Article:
What he was most interested in was art and travel, experiencing other cultures. And solitude — he always traveled alone. "I'm spending a couple of weeks in Vietnam in July. I love Vietnam," Owen said.

"I can't remember loving it," Sully said.

"Exactly what my dad said." Owen laughed.

"It's so polite of you to remind me I'm old enough to be your father," Sully said.

"Old enough to be mine, too," Cal said. "Oh, that's right, you kind of are. By marriage."

"Where's Helen?" Owen asked.

"Some kind of writing convention in New York."

"And you never go along?"

"Not to these book things," Sully said. "She's better off without me. She and the writer friends whoop it up. I don't have the wanderlust like you and Helen. And someone has to be around here to mind the store. I can't see renting out my place like you do yours."

"That doesn't always work out so great," Owen said. "There are times it's a little awkward. Sometimes a trip gets canceled and I end up being on the property. But that's only happened twice. The Realtor who manages the rentals around here always contacts the guests and offers a refund or another place, but if they want the house, I just stay in the barn and they mostly ignore me." He took a drink of his beer. "I should probably sell the house and move into the barn. It's really all I need."

"Why'd you build that big house, then?" Sully asked.

"I like that house," Owen said. "I also like the barn."

The barn had been converted into a studio and guesthouse. There was a bedroom and kitchenette behind the studio. The light was good. He had all his camera equipment set up there, plus shelves for his favorite books. There was a bigger library in the main house — Owen loved books. He took people in very small doses and liked his own company. He was drawn to nature, travel, reading, quiet and his work. He blew up and transferred his pictures onto canvases, mounted them himself, carted them around to a variety of galleries and gift shops, and the last few years he had been contracted to provide his photos to hotels, restaurants and private buyers.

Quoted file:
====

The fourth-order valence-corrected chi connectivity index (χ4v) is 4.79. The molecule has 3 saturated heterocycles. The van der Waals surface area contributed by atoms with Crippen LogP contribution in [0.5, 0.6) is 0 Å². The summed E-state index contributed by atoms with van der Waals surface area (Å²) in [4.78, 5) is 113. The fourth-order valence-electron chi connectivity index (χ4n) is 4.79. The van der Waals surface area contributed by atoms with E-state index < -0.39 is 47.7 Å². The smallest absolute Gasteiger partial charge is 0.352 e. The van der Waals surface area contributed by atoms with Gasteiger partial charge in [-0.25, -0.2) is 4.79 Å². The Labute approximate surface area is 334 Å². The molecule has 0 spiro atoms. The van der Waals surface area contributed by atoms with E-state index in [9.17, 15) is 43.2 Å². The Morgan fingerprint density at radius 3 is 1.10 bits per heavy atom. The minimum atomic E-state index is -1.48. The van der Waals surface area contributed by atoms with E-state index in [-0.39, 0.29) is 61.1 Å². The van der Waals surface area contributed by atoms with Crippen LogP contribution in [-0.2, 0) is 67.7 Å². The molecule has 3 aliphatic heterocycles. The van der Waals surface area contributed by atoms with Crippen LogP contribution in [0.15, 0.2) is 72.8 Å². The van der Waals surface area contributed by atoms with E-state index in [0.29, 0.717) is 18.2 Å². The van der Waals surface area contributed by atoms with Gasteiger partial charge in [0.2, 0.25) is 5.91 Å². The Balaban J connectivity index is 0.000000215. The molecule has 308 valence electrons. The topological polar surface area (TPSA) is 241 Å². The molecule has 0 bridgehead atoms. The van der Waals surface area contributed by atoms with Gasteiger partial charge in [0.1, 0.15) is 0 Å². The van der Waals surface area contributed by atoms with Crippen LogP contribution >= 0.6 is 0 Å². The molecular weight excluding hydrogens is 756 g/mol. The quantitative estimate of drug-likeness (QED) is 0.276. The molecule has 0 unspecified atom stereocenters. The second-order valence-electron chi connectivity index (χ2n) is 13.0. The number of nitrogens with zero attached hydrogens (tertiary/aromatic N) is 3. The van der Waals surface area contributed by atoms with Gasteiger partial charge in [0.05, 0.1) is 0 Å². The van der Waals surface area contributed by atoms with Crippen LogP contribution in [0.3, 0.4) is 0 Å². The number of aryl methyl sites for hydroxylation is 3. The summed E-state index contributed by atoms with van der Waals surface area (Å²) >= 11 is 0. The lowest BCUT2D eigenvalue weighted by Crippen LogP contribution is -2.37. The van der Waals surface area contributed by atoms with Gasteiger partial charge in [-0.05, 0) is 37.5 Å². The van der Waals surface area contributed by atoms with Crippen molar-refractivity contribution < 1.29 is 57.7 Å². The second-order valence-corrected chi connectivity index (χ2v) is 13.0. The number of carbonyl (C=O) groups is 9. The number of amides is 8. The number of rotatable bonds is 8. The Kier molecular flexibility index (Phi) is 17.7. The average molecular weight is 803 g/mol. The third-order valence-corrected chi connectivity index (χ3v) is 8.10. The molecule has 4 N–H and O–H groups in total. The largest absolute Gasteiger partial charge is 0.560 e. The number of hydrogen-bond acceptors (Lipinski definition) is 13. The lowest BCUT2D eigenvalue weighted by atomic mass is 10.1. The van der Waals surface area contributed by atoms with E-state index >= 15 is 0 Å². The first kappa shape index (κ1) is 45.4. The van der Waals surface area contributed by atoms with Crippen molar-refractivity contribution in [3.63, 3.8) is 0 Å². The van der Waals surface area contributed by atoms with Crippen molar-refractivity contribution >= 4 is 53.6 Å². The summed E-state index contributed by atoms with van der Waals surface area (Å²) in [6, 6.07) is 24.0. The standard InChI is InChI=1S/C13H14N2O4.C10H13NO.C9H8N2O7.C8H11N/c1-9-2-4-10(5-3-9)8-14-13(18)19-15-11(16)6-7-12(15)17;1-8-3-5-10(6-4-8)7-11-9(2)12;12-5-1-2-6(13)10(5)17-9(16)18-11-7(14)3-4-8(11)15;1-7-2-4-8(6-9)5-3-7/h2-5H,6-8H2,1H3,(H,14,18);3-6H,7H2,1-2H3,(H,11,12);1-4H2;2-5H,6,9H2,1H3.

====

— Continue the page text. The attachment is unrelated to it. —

"You know I live in a barn," Cal reminded Owen.

"My barn isn't as fancy as your barn. It's a shop. With a bed in it. But my house trumps your house." Then he grinned.

"What do you do with all those bedrooms?" Sully asked.

"Nothing except when I rent it out. In a few years I might sell it. I don't know. I like the location. And sometimes my sister and her kids come. Plus, I have friends ..."

"You do?" Sully asked.

"Well, yeah. Some. Not too many. I don't want too many.

How many have you got?"

"About six," Sully said, smiling. "And a town. Plus the Jones clan intermarried with some of my friends so now I have a big family, and I never saw that coming."

"Neither did the Jones clan," Cal said.

"Is your whole family here now?" Owen asked Cal.

"All but my parents and my sister Sedona — she's still back east, but she turns up regularly for visits. Sierra and Connie are neighbors now. Dakota just took a teaching job right smack between Boulder and Timberlake, so we see him and Sid a lot. Sid's brother and his wife live in town. It's a complicated web. I could make you up a chart."

"Is there going to be a test?" Owen asked. But he was thinking he had far fewer connections, and he wondered if they found him odd. But of course they found him odd — he was six foot five and thin, seen wandering around the trails with his backpack full of cameras and his giant dog named Romeo. His big house was full of unused bedrooms that he let strangers borrow. He explained away his solitary ways as a life of art when the truth was he was afraid of close relationships and he distracted himself with travel. Women hit on him a lot. They probably suspected he was rich. From time to time he let them catch him, just not for long. He was only a little rich. He made a very respectable living.

"If you met the right woman you could have a mess of kids," Sully said.

"You think there's any chance of that now?" Owen asked. "I'm forty-five and dull."